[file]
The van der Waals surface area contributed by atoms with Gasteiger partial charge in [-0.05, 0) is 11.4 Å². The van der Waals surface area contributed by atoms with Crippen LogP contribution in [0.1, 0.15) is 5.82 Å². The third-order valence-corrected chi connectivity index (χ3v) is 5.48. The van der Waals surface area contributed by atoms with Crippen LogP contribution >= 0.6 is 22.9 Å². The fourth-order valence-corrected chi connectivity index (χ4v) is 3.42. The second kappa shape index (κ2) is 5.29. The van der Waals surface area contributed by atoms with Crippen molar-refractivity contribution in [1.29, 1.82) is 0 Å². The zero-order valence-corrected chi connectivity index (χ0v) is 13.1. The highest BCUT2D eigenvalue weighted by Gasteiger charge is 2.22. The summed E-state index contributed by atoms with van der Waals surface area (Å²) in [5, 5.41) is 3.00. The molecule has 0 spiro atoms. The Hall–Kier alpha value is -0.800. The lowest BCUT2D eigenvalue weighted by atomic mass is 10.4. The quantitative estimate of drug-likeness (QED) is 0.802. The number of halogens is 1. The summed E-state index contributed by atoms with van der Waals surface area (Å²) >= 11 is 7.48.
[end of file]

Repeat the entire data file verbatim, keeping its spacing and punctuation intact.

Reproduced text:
The van der Waals surface area contributed by atoms with Gasteiger partial charge in [-0.05, 0) is 11.4 Å². The van der Waals surface area contributed by atoms with Crippen LogP contribution in [0.1, 0.15) is 5.82 Å². The third-order valence-corrected chi connectivity index (χ3v) is 5.48. The van der Waals surface area contributed by atoms with Crippen LogP contribution >= 0.6 is 22.9 Å². The fourth-order valence-corrected chi connectivity index (χ4v) is 3.42. The second kappa shape index (κ2) is 5.29. The van der Waals surface area contributed by atoms with Crippen molar-refractivity contribution in [1.29, 1.82) is 0 Å². The zero-order valence-corrected chi connectivity index (χ0v) is 13.1. The highest BCUT2D eigenvalue weighted by Gasteiger charge is 2.22. The summed E-state index contributed by atoms with van der Waals surface area (Å²) in [5, 5.41) is 3.00. The molecule has 0 spiro atoms. The Hall–Kier alpha value is -0.800. The lowest BCUT2D eigenvalue weighted by atomic mass is 10.4. The quantitative estimate of drug-likeness (QED) is 0.802. The number of halogens is 1. The summed E-state index contributed by atoms with van der Waals surface area (Å²) >= 11 is 7.48.